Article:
Tackling wild dogs in the South East
Wild dogs are considered a pest in NSW and pose a serious risk to many producers in the South East. They are usually active at this time of year, however the current dry conditions may be causing them to travel further than before in search of food.
Wild dogs preying on livestock can be very distressing for land managers, both financially and emotionally.
South East Local Land Services will be conducting a round of aerial baiting in late May and early June, targeting some otherwise hard to reach country.
The aerial baiting will be carried out in conjunction with NSW Parks and Wildlife Service, and Forestry NSW across parts of the Monaro and in the Braidwood and Nerriga areas. Baiting this rough country will help our efforts to create a buffer zone where private and public lands meet.
The aerial baiting will complement the work that South East Local Land Services do to support the region’s 13 wild dog management groups and local Feral Fighter groups to meet their general biosecurity duty.
All land managers are encouraged to participate in group baiting programs. Local Land Services can assist with the coordination of these programs via the Feral Fighters network.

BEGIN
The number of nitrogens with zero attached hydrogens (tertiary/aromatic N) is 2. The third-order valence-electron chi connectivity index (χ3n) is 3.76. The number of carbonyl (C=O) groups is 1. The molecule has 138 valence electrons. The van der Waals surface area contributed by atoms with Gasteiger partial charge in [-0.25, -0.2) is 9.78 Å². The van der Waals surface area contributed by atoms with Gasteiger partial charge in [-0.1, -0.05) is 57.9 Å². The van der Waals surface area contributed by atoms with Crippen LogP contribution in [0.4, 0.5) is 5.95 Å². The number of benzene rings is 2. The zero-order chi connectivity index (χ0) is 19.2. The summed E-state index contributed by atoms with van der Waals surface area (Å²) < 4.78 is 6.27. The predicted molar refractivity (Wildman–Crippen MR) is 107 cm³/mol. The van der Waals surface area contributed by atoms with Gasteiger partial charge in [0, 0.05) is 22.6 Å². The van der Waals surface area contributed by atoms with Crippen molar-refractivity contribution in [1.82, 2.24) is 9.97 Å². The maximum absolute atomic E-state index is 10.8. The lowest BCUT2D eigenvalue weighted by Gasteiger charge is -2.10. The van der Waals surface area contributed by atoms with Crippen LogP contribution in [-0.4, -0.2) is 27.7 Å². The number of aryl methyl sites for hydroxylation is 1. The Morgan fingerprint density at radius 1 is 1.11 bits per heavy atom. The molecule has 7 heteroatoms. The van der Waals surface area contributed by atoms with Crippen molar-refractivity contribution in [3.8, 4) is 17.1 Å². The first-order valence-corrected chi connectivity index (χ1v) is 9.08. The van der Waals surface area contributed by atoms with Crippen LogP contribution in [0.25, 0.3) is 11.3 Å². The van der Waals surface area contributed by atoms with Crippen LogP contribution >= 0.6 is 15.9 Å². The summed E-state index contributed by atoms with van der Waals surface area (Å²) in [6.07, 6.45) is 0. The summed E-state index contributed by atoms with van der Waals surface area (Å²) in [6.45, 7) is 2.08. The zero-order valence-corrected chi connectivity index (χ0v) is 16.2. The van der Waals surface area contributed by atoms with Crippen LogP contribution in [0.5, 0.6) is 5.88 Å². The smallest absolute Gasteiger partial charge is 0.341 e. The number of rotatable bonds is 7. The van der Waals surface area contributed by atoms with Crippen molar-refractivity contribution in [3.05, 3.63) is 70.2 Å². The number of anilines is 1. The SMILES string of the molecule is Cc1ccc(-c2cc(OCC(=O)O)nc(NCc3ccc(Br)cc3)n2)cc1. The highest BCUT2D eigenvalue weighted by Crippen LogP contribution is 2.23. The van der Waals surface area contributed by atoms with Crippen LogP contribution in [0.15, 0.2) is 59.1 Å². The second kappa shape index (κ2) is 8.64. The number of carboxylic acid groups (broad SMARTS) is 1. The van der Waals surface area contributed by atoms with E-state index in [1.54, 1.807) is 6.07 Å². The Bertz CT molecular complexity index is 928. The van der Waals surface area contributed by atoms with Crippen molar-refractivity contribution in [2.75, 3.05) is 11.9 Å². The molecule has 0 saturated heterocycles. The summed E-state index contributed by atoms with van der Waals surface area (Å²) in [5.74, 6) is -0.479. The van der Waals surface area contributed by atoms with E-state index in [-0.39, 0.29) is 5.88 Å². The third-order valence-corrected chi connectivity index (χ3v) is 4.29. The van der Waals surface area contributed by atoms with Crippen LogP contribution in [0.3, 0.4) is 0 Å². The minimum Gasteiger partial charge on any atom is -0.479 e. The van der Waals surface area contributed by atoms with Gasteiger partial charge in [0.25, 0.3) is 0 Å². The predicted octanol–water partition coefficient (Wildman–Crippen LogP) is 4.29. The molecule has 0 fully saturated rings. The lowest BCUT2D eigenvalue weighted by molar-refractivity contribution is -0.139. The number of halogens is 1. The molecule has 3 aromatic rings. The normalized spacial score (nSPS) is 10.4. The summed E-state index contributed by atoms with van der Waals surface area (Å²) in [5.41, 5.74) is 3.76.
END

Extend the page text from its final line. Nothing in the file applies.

Local Land Services can put you in touch with a Feral Fighters network in your local area. The most successful wild dog control occurs when all land managers, public and private, work together on landscape scale programs.
Land managers and members of the community are being encouraged to report any sightings, sounds or suspicions of wild dog activity to their nearest Local Land Services office.
Reports of wild dog activity assist us to plan both strategic and reactive control activities and provide us with a better understanding of how wild dogs are moving throughout the region.
Our local biosecurity teams and pest animal controllers work with land managers to help them control wild dogs on their property, drawing on a range of monitoring and control methods from surveillance cameras and tracking physical signs of activity to baiting, trapping and shooting.
For any more information about pest animal control in your area, please call your nearest Local Land Services office and ask to speak with a member of the biosecurity team.